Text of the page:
Ranking fourth, Anglo-Australian BHP Billiton reduced its copper output by 6%, from 1,179 kt in 2015 to 1,113 kt in 2016 calendar year.This decrease was due to reduced volumes at Olympic Dam, maintenance at Pampa Norte and lower copper grades, as planned, at Antamina.

Significant reduction in C1 cash cost during half-year ended December 31, 2016 …read more

Source:: Infomine

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Bearish Reversal in Gold and Silver


By Jordan Roy-Byrne CMT, MFTA

Precious metals ended a quiet week with quite a reversal. Gold surged above its 200-day moving average for the first time since November, only to lose the gains and then close below the 200-day moving average. Silver was already trading above its 200-day moving average before it moved higher but it then reversed strongly and even below its 200-day moving average. The miners, which have been much weaker than the metals were mostly unchanged but after opening higher. Today’s bearish reversal could signal an imminent decline in the entire complex or just signal that more time is needed before the next attempt at a breakout.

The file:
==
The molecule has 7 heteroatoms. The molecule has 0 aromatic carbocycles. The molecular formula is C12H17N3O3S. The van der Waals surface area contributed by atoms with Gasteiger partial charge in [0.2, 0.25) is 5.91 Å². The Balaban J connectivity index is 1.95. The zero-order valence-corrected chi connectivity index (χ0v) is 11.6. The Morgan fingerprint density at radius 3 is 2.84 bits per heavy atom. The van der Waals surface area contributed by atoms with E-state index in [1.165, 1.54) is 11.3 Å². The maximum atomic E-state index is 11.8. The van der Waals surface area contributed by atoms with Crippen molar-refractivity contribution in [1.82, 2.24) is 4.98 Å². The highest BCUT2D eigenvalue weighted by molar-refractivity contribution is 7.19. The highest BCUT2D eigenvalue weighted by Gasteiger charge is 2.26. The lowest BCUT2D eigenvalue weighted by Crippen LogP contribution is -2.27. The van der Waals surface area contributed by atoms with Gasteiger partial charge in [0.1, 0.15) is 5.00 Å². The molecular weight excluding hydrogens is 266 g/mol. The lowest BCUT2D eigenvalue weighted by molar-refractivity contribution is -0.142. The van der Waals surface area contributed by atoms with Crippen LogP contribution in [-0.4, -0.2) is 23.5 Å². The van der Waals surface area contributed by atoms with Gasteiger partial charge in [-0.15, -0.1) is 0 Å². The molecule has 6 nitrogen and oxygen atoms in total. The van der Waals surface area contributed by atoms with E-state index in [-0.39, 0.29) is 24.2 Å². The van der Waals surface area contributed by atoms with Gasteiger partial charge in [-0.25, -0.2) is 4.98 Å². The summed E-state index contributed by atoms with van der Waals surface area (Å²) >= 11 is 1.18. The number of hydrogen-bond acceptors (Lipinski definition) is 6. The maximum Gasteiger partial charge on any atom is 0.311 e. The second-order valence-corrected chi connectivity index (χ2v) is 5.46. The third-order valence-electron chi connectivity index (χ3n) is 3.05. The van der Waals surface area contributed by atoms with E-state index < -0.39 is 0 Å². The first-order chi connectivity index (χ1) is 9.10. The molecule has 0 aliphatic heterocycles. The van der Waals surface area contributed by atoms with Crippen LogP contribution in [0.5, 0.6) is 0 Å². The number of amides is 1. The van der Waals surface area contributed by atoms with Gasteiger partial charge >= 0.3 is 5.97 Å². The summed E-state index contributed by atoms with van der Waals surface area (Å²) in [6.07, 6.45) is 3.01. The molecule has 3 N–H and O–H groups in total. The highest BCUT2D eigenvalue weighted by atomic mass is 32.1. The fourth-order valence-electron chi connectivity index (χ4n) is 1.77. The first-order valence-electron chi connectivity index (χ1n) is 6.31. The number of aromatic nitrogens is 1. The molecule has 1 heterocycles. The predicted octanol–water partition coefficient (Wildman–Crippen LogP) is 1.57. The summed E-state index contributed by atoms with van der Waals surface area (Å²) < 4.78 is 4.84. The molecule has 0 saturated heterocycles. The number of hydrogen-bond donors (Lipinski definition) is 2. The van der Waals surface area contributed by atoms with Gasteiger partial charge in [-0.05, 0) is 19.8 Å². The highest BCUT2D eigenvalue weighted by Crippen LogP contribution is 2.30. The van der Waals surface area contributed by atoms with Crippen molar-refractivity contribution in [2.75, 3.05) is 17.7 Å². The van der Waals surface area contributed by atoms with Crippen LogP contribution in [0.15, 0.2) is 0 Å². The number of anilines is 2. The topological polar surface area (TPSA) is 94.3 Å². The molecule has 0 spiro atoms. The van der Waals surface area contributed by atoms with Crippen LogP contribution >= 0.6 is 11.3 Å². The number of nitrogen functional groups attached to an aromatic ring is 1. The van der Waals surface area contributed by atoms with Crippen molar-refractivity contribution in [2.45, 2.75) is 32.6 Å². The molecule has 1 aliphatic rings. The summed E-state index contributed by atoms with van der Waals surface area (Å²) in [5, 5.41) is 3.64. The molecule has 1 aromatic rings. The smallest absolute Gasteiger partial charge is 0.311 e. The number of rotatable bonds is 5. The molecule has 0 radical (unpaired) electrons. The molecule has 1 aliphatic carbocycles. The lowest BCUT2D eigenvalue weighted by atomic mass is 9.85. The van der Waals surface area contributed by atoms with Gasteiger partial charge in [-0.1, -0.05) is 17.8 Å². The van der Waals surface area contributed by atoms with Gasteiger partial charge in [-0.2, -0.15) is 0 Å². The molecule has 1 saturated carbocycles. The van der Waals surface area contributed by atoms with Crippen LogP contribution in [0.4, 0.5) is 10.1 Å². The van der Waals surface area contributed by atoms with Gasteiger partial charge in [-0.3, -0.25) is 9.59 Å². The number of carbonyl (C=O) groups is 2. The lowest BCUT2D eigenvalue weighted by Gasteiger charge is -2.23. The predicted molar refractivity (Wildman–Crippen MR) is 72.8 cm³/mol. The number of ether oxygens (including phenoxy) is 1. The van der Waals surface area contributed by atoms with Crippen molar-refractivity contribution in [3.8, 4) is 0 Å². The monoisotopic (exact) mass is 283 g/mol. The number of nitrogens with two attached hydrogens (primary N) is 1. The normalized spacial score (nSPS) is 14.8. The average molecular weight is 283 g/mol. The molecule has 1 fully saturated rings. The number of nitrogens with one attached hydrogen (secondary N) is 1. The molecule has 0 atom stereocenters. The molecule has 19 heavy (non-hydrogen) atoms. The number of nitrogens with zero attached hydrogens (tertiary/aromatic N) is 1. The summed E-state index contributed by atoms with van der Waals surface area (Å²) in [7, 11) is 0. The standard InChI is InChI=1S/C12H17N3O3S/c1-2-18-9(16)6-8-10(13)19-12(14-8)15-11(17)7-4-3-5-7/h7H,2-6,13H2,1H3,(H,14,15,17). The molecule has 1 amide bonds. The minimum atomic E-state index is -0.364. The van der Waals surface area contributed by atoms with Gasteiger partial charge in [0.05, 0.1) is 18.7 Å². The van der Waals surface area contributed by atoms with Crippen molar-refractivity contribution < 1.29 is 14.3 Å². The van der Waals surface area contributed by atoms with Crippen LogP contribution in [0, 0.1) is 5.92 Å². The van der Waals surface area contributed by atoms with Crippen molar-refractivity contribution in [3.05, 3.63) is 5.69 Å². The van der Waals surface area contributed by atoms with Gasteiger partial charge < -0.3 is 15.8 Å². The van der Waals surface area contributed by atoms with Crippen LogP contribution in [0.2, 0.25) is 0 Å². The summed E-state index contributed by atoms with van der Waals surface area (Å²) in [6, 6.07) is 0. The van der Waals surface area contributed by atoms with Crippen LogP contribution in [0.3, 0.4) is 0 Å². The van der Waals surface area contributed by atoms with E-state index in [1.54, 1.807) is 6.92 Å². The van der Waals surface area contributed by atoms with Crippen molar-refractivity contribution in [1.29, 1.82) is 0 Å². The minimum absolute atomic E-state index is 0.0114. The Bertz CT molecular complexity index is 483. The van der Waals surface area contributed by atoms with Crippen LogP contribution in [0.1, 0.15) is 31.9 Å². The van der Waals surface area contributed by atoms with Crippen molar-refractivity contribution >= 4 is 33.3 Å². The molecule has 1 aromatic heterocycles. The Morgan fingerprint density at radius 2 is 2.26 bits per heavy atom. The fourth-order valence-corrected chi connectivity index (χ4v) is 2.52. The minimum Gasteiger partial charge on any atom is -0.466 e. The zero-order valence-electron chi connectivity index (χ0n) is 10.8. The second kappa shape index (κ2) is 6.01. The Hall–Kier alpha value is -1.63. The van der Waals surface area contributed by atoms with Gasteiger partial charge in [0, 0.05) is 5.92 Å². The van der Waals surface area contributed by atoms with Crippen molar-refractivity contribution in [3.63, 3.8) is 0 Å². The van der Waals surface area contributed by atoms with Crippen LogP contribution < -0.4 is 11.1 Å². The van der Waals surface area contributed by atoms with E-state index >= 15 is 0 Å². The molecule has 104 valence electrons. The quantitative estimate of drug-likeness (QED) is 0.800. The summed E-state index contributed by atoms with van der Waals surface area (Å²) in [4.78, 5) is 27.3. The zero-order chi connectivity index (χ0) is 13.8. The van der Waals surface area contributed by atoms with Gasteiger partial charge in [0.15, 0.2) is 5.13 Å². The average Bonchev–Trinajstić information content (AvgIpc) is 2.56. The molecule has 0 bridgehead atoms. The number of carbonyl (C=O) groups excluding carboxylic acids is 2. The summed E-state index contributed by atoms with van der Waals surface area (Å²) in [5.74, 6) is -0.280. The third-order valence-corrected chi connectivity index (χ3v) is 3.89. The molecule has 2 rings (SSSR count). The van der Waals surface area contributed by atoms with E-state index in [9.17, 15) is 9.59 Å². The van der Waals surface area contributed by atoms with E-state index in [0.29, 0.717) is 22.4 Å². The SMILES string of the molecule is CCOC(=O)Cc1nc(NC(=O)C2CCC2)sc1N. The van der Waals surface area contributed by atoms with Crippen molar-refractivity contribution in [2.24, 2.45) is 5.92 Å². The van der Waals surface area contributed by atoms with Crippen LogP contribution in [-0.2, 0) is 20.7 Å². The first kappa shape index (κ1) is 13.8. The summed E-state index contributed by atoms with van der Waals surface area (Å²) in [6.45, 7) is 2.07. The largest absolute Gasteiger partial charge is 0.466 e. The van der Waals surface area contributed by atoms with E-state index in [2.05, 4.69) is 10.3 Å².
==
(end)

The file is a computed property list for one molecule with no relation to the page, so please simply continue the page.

As you can see below, the metals reversed course as the 10-year Treasury yield formed a very bullish reversal around key 2.30% support. Precious metals have been tightly correlated to falling bond yields and today provided more evidence of that. It is also a concern that the metals formed their reversals at the 200-day moving average. Gold went from below to above then back below while Silver started the day above its 200-day moving average but closed below it, at $17.99. (Note, there appears to be a data error in the Silver chart).

Gold, Silver, 10-Year Yield

Turning to the miners, we see increased risk for an immediate decline. The failure and reversal in the metals is one reason. Another reason is the failure in the miners to hold Friday’s opening strength. At the open, GDXJ appeared to be breaking out of its triangle and GDX appeared to be breaking out from its flag formation. From false moves come fast moves and therefore we must be wary of selling in the miners next week. In particular, focus on GDXJ’s trendline support (blue arrow). If that breaks, GDXJ could test its March lows.

GDX & GDXJ Daily Bar Charts